Made in the traditional stone ground milling process.
Many years ago, Jack Richeson made the decision to develop and then manufacture a top line of watercolor. He was convinced that he could whip up a formula in minutes and enter the market in weeks. How naive we can all be at times. It was in 1994 when he first consulted with his late dear friend, Zoltan Szabo.
"Zoltan was a gentle man but a demanding monster when it came to watercolor. Thank goodness he was my friend because he made the lectures gentle. I consulted the Ralph Meyer Book, I read Hilary Page’s great book and then studied the several books by Wilcox. I had many discussions with several old Grumbacher color chemists. I also had many discussions with famous color maker Jacques Blockx.
"Two things became obvious.
1. My "quickie" watercolor project would not be quick and certainly not painless.
2. So much of the information was not fact but in many cases opinion from a variety of very learned people. The problem was that the opinions started out the same and became very different as you got deeper into the project.
"Six times I threw away all that I had done and seven times I started over. Finally I started having long serious conversations with Stephen Quiller. Steve’s opinions ran very close to those of Zoltan Szabo’s. Although the two greats had different styles, strong threads tying the varying opinions started to surface. I then began to study the work of Tom Lynch, Chris Van Winkle, Tom Fong and Milford Zornes.
"Always going back to Zoltan and Steve Quiller, the basis for the line started to develop. My dear friend and great advisor Zoltan Szabo passed away in 2003. I will miss him always. The burden then shifted totally to my friend Steve Quiller. There were many times that I would ask him ‘ why that company’s red’ or ‘why just one color in that brand? What do you mean by staining colors?’
"But with all of his input, we still had the problem of ‘lightfastness’ and health safety. After nine years and tons of headaches, I believe that we have developed the true professional watercolor. The paint is made through the traditional stone ground milling process. The color is pure, and it’s expensive, but as a collector, it’s what I want the artist to use in any watercolor that I buy. In my den at home, I have the first watercolor that I ever purchased. I was making $78.00 a week as a truck driver at the time and I paid four hundred dollars for the painting. Now 54 years later, I have this white framed paper hanging on my wall. All that is left of the beautiful artwork is a pale ghost of the artist’s work.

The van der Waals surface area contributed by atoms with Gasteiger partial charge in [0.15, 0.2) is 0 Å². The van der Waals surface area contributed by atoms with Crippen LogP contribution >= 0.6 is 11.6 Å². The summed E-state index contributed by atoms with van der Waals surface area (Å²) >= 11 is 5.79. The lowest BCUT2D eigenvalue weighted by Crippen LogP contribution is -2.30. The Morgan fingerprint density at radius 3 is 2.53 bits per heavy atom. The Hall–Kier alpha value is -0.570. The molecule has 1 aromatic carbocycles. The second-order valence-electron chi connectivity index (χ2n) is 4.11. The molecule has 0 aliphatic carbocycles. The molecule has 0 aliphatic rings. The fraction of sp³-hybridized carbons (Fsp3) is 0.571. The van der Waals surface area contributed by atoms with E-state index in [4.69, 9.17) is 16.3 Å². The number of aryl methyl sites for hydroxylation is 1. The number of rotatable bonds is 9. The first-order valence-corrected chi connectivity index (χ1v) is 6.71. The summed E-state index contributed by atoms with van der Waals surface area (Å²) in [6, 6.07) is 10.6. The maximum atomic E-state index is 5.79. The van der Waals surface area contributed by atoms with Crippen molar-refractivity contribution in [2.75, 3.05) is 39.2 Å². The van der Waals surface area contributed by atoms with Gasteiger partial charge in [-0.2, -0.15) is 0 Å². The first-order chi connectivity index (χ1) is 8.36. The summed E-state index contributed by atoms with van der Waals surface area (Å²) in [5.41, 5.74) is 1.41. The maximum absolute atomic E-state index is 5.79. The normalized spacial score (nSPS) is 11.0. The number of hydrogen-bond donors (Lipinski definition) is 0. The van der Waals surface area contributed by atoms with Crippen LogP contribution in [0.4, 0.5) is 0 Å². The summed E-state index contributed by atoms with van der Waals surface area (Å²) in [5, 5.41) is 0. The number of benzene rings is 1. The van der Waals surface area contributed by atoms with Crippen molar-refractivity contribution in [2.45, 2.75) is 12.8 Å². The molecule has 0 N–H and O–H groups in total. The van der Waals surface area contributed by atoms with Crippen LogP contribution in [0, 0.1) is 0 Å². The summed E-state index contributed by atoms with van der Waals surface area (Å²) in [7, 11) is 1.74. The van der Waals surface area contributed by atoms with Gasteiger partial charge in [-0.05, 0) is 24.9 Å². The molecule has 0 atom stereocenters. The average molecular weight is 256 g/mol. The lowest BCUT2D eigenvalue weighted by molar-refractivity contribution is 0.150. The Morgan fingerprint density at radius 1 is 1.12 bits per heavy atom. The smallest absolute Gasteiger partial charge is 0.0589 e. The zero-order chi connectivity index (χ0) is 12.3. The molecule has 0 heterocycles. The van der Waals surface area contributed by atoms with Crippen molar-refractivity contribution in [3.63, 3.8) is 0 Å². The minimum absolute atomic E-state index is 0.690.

"I truly believe that the Stephen Quiller range of watercolors is the finest ever made. Available in 35 colors in 15ml open stock tubes and sets."
"I think these paints are fantastic. The mineral colors, and there are many, have an incredible granulation. This is very important to me because I am a landscape painter and texture is critical. I noticed years ago that John Singer Sargent's watercolor paintings – particularly when using ultramarine blue – have this type of granulation. I have ordered this color from many different companies but all of their milling is too fine and the granulation does not happen.
"What I am saying is that there is a character to these colors that is unique and while it may not be for every painter, there will be many that will respond to these paints if they know all they have to offer." - Stephen Quiller
The pictures below are offered as shape references. They are not actual size.